Concussions in Connecticut

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On Thursday February 16, 2017, the Committee on Children met to discuss the impact of concussions in youth sports in Connecticut. According to HealthDay.com, in 2016 over two million children and teens were diagnosed with concussions in the United States alone. Today, during the public committee Katherine Snedaker LCSW, founder and CEO of Pink Concussions, explained why coaches, parents, and even the athletes need to be more aware of concussions, and how to spot and treat them correctly.IMG_4137

Since 2013 Snedaker has made it her mission to understand and better educate the world about the danger of concussions. She herself has suffered from concussions, but her passion for them started when her son had to take a year off from school due to a serious concussion. Now she travels the world advocating for children’s safety on the sports fields.

Snedaker is currently working in Norwalk, Connecticut on a three-year project to track all reported concussions in the Norwalk school system. She is also trying to change the system of youth sports in Connecticut and make it safer for children. Since 2015, Snedaker has implemented and enforced that every coach in Norwalk, whether it be volunteers or paid coaches, has to take the 20-minute CDC concussion course before they start coaching.

It might come as a surprise that this rule has not always been implemented in Connecticut youth sports, but a lot of the volunteer coaches are not educated on concussions and their risks. Snedaker pointed out that a lot of volunteer coaches don’t think they have the time, or that their players aren’t at risk for concussions. However, this lack of attention only hurts the athletes. In other Connecticut towns, concussion training is not mandatory and advocates like Snedaker and other concerned parents are trying to change this.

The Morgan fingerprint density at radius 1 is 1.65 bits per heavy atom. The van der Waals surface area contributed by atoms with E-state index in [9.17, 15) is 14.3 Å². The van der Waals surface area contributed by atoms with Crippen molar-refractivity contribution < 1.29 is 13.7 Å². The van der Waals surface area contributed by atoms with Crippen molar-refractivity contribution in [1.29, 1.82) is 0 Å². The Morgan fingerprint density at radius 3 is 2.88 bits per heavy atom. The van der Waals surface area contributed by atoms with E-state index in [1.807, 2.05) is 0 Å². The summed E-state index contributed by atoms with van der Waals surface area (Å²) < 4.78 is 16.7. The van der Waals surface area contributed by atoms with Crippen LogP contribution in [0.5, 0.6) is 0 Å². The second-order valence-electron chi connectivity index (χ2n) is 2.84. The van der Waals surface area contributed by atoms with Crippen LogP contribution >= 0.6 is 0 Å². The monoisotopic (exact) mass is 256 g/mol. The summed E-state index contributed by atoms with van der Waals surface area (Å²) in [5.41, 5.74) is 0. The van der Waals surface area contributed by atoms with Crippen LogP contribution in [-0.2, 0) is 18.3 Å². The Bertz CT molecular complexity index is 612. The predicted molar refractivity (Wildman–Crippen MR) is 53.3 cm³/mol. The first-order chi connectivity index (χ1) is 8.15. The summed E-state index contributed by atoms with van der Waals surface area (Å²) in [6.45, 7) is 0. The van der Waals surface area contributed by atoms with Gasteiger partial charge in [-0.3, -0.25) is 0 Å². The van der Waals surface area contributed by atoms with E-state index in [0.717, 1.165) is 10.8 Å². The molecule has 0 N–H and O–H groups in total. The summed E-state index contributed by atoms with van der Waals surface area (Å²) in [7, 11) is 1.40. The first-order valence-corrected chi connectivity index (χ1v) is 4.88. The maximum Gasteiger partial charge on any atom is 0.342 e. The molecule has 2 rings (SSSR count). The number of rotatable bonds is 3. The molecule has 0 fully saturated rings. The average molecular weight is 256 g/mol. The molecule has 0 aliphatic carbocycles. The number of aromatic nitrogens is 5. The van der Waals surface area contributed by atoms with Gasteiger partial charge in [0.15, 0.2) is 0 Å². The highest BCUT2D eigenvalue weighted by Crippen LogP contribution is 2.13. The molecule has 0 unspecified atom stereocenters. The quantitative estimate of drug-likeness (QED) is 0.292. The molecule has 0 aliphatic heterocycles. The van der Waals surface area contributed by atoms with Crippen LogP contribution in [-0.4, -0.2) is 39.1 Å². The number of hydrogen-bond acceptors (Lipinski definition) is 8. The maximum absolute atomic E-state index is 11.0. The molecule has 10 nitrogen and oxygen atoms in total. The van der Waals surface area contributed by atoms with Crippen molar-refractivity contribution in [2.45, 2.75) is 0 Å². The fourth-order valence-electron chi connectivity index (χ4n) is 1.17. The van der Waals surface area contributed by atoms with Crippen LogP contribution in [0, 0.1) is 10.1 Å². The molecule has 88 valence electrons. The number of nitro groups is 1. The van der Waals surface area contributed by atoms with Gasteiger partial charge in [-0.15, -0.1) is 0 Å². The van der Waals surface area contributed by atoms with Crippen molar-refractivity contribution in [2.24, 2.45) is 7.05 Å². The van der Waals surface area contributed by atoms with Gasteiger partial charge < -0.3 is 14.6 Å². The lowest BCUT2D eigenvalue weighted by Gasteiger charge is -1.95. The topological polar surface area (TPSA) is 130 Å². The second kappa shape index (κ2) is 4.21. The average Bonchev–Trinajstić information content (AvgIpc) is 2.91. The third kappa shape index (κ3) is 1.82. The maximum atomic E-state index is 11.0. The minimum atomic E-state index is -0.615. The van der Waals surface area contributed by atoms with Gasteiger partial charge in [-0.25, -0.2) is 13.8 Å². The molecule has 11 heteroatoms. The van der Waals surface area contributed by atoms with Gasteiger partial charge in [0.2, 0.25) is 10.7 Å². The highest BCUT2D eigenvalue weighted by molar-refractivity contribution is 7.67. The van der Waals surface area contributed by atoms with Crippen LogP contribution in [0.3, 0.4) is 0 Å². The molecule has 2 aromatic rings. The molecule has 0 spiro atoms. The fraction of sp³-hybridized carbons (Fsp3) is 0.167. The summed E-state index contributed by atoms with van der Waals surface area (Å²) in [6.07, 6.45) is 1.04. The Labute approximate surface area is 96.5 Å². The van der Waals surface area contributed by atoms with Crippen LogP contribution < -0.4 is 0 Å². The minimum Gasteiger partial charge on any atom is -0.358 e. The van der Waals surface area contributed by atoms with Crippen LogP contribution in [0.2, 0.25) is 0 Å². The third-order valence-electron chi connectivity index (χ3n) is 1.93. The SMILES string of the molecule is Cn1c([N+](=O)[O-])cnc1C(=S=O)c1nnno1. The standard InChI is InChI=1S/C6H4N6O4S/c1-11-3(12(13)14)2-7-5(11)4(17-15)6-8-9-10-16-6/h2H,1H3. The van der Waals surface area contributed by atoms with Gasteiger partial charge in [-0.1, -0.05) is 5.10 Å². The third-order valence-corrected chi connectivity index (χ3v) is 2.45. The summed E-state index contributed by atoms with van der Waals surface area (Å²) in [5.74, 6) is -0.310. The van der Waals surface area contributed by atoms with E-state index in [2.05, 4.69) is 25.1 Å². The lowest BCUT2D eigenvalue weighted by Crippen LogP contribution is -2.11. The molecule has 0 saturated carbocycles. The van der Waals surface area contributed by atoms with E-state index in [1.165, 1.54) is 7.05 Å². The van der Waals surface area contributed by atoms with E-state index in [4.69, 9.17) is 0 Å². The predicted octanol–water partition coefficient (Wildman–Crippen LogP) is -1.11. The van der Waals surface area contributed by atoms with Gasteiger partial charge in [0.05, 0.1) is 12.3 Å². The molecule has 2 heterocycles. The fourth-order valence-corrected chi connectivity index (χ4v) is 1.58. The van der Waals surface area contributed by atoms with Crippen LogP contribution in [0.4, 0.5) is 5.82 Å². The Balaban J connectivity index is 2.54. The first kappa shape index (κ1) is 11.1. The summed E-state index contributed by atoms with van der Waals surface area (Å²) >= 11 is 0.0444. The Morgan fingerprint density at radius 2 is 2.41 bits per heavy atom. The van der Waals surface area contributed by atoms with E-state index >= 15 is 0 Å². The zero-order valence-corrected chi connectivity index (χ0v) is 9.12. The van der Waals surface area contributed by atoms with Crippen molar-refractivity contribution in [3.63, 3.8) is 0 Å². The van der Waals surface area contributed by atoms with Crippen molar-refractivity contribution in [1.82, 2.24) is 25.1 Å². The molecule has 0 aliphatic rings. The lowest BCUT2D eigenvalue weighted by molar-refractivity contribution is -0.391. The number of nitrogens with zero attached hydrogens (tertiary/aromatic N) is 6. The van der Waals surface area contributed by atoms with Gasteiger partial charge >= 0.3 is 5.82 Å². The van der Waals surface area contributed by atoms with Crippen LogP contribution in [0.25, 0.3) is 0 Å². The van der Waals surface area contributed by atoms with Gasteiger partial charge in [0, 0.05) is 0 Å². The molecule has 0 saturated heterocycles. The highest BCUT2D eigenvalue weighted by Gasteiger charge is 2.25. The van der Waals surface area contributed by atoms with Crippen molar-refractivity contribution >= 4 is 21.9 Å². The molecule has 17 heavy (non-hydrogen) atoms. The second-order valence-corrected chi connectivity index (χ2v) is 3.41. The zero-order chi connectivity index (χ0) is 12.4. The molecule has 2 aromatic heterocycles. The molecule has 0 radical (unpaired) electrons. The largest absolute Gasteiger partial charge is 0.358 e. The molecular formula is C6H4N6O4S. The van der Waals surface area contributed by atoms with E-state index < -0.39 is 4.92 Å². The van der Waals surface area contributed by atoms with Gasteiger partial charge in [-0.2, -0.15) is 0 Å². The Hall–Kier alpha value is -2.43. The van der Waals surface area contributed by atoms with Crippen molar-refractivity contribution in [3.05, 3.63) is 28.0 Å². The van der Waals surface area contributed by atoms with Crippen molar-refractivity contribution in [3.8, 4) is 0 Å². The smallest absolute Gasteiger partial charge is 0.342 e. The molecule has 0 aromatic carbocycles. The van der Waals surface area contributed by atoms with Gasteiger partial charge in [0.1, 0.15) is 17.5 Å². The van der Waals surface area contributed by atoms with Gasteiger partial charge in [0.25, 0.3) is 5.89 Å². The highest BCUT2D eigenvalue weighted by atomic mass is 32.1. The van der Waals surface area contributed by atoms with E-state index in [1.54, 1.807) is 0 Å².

Snedaker reminded the committee that concussions do not only happen during sports. They can happen during school recess or even at home. This is why it is important for all adults interacting with children to be educated on the symptoms of a concussion and how to proceed. When a child’s concussion goes untreated and they do not refrain from physical activity, it puts the child at risk for a second concussion and an even longer recovery time. This puts further strain on the child’s brain and can have severe consequences.

We also cannot forget about the children when talking about concussion education. If we educate all children on the symptoms and consequences of concussions they will be more likely to recognize the problem and tell an adult. Video games like FIFA have started to put concussion awareness into their programs. The players in the soccer game will actually sit out if they sustain an injury that may cause a concussion. This is setting a positive example for the young children who play FIFA and other sports video games.

Today, there is a learning curve when it comes to concussions. More research is being done and the education process on concussions is slowly changing. Parents and coaches are becoming more aware of the problem and they recognize that something has to be done. The leaders at the Committee on Children are eager to fix this problem and keep the children of Connecticut safe.

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